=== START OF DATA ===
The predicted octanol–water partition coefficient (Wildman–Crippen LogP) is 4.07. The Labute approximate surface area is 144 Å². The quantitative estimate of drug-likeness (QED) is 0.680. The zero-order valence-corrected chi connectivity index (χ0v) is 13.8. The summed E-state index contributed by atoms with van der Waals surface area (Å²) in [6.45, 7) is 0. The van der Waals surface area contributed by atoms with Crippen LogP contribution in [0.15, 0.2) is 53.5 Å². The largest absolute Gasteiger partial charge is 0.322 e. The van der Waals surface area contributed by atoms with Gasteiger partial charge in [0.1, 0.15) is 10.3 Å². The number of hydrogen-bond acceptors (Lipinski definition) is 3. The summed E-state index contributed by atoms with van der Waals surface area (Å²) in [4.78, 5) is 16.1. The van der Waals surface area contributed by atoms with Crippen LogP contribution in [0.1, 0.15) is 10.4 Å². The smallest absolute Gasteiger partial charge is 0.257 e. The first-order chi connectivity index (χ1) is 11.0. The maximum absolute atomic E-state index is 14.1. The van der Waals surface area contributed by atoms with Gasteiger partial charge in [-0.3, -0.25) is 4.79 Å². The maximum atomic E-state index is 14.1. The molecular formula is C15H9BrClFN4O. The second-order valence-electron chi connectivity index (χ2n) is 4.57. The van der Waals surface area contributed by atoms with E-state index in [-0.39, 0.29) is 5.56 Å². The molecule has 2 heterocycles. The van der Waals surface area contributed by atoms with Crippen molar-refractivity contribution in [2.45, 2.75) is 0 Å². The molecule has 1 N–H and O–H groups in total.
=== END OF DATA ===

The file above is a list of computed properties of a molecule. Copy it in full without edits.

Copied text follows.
The predicted octanol–water partition coefficient (Wildman–Crippen LogP) is 4.07. The Labute approximate surface area is 144 Å². The quantitative estimate of drug-likeness (QED) is 0.680. The zero-order valence-corrected chi connectivity index (χ0v) is 13.8. The summed E-state index contributed by atoms with van der Waals surface area (Å²) in [6.45, 7) is 0. The van der Waals surface area contributed by atoms with Crippen LogP contribution in [0.15, 0.2) is 53.5 Å². The largest absolute Gasteiger partial charge is 0.322 e. The van der Waals surface area contributed by atoms with Gasteiger partial charge in [0.1, 0.15) is 10.3 Å². The number of hydrogen-bond acceptors (Lipinski definition) is 3. The summed E-state index contributed by atoms with van der Waals surface area (Å²) in [4.78, 5) is 16.1. The van der Waals surface area contributed by atoms with Crippen LogP contribution in [0.1, 0.15) is 10.4 Å². The smallest absolute Gasteiger partial charge is 0.257 e. The first-order chi connectivity index (χ1) is 11.0. The maximum absolute atomic E-state index is 14.1. The van der Waals surface area contributed by atoms with Gasteiger partial charge in [-0.3, -0.25) is 4.79 Å². The maximum atomic E-state index is 14.1. The molecular formula is C15H9BrClFN4O. The second-order valence-electron chi connectivity index (χ2n) is 4.57. The van der Waals surface area contributed by atoms with E-state index in [-0.39, 0.29) is 5.56 Å². The molecule has 2 heterocycles. The van der Waals surface area contributed by atoms with Crippen molar-refractivity contribution in [2.45, 2.75) is 0 Å². The molecule has 1 N–H and O–H groups in total.